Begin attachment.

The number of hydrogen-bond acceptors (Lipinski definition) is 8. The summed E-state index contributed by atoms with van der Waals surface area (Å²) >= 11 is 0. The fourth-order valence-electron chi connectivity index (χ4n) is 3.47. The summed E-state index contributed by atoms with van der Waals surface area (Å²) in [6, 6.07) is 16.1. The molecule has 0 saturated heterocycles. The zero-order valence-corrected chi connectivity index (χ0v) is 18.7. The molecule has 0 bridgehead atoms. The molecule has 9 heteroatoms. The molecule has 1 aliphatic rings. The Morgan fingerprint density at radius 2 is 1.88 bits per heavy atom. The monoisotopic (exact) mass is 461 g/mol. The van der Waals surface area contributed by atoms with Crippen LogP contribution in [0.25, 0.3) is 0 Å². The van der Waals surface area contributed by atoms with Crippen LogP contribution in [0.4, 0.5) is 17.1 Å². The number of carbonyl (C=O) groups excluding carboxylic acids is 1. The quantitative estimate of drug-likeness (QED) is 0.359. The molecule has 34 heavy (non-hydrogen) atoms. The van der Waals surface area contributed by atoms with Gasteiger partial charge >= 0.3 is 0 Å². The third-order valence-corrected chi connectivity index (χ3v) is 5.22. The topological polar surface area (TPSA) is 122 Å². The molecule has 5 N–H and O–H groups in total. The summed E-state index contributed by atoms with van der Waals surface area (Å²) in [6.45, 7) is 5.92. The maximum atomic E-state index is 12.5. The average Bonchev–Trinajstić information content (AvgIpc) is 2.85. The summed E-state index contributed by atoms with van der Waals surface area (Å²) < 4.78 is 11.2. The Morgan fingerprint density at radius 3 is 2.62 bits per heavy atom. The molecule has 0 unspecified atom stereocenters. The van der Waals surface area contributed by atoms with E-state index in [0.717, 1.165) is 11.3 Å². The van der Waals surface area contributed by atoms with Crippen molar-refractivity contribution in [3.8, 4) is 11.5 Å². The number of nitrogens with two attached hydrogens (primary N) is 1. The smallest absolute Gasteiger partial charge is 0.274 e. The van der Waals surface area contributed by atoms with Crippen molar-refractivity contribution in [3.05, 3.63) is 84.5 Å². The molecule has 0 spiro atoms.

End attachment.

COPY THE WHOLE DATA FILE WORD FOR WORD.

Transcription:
The number of hydrogen-bond acceptors (Lipinski definition) is 8. The summed E-state index contributed by atoms with van der Waals surface area (Å²) >= 11 is 0. The fourth-order valence-electron chi connectivity index (χ4n) is 3.47. The summed E-state index contributed by atoms with van der Waals surface area (Å²) in [6, 6.07) is 16.1. The molecule has 0 saturated heterocycles. The zero-order valence-corrected chi connectivity index (χ0v) is 18.7. The molecule has 0 bridgehead atoms. The molecule has 9 heteroatoms. The molecule has 1 aliphatic rings. The Morgan fingerprint density at radius 2 is 1.88 bits per heavy atom. The monoisotopic (exact) mass is 461 g/mol. The van der Waals surface area contributed by atoms with Crippen LogP contribution in [0.25, 0.3) is 0 Å². The van der Waals surface area contributed by atoms with Crippen LogP contribution in [0.4, 0.5) is 17.1 Å². The number of carbonyl (C=O) groups excluding carboxylic acids is 1. The quantitative estimate of drug-likeness (QED) is 0.359. The molecule has 34 heavy (non-hydrogen) atoms. The van der Waals surface area contributed by atoms with Gasteiger partial charge >= 0.3 is 0 Å². The third-order valence-corrected chi connectivity index (χ3v) is 5.22. The topological polar surface area (TPSA) is 122 Å². The molecule has 5 N–H and O–H groups in total. The summed E-state index contributed by atoms with van der Waals surface area (Å²) in [6.45, 7) is 5.92. The maximum atomic E-state index is 12.5. The average Bonchev–Trinajstić information content (AvgIpc) is 2.85. The summed E-state index contributed by atoms with van der Waals surface area (Å²) < 4.78 is 11.2. The Morgan fingerprint density at radius 3 is 2.62 bits per heavy atom. The molecule has 0 unspecified atom stereocenters. The van der Waals surface area contributed by atoms with E-state index in [0.717, 1.165) is 11.3 Å². The van der Waals surface area contributed by atoms with Crippen molar-refractivity contribution in [3.8, 4) is 11.5 Å². The number of nitrogens with two attached hydrogens (primary N) is 1. The smallest absolute Gasteiger partial charge is 0.274 e. The van der Waals surface area contributed by atoms with Crippen molar-refractivity contribution in [3.05, 3.63) is 84.5 Å². The molecule has 0 spiro atoms.